Even at 6am, it’s already humid and my pants are quickly converted to shorts. The bug spray made its first appearance of the season as well. The trail was getting wetter as I travel and in-between rocks to hop; I am finding mud that even the pup can’t avoid. We are traveling quickly though in spite of it all the conditions. The water crossings were mostly bridged and while they were small, it was still a nice Vermont touch. Of course, heading up the Monroe trail, I quickly realized that there was more and more water on the trail and that the water was occasionally flowing like a stream. Vermont must have gotten a good deal of rain with all the storms that were traveling through recently. Isis and I continued down the trail which had an easy vertical gain to it and was mostly mud and dirt over rocks or boulders. I was enjoying the warm up and the blankness in my mind. More and more hikes were being hiked with just me being fully present on the trails. No heavy thoughts and no worries. I was getting used to it mentally.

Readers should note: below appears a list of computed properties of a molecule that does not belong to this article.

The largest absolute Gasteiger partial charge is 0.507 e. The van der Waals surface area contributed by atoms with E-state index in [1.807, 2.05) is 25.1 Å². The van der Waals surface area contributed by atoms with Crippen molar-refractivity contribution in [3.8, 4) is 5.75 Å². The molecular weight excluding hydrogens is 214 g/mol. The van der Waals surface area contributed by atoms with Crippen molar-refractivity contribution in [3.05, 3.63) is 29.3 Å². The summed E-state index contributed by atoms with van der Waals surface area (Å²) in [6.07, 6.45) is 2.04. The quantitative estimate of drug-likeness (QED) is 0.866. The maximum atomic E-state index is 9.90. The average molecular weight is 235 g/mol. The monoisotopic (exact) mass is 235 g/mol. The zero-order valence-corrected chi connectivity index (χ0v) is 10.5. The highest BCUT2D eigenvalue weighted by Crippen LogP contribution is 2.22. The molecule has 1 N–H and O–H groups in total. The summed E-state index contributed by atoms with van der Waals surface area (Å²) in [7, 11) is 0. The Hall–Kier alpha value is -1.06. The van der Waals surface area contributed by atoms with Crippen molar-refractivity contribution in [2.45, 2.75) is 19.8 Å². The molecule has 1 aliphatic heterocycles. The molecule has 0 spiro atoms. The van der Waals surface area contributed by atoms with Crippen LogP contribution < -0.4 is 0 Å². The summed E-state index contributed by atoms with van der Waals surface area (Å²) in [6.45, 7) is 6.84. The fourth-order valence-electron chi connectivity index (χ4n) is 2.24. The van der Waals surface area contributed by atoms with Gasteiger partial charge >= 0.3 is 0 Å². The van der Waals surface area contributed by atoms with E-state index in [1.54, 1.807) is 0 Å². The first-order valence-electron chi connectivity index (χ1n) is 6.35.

We came to the junction of the Dean trail and Scott and I had talked about it last night so, I decided to take it and hook up with the Long Trail heading north to the summit. The Dean trail seemed a little over grown in places and the water was building up on the trail for the lack of water bars. I had removed a few branches that were sticking out waiting to catch someone. I had to laugh because Vermont was known for its well groomed trails. I was also glad to help. I was going to check out the Hump Brook tent sight however, the trail seemed to be well underwater with still more water flowing into it. I opted to keep going to get the summit, unaware of the trail ahead of me. Isis and I enjoyed the Dean trail and even as it began to climb, we handled the humidity as well as the vertical gain well. The rocks were getting slick from the water and my boots were also starting to slip. I was determined not to fall and tried to be extra careful. The trail was passing through some pretty boggy areas and was becoming very soft under feet. After a few more sections that seemed to alternate between woods and bogs, I was finally at the Long Trail and 1.7 miles to the summit. Peace of cake… I thought.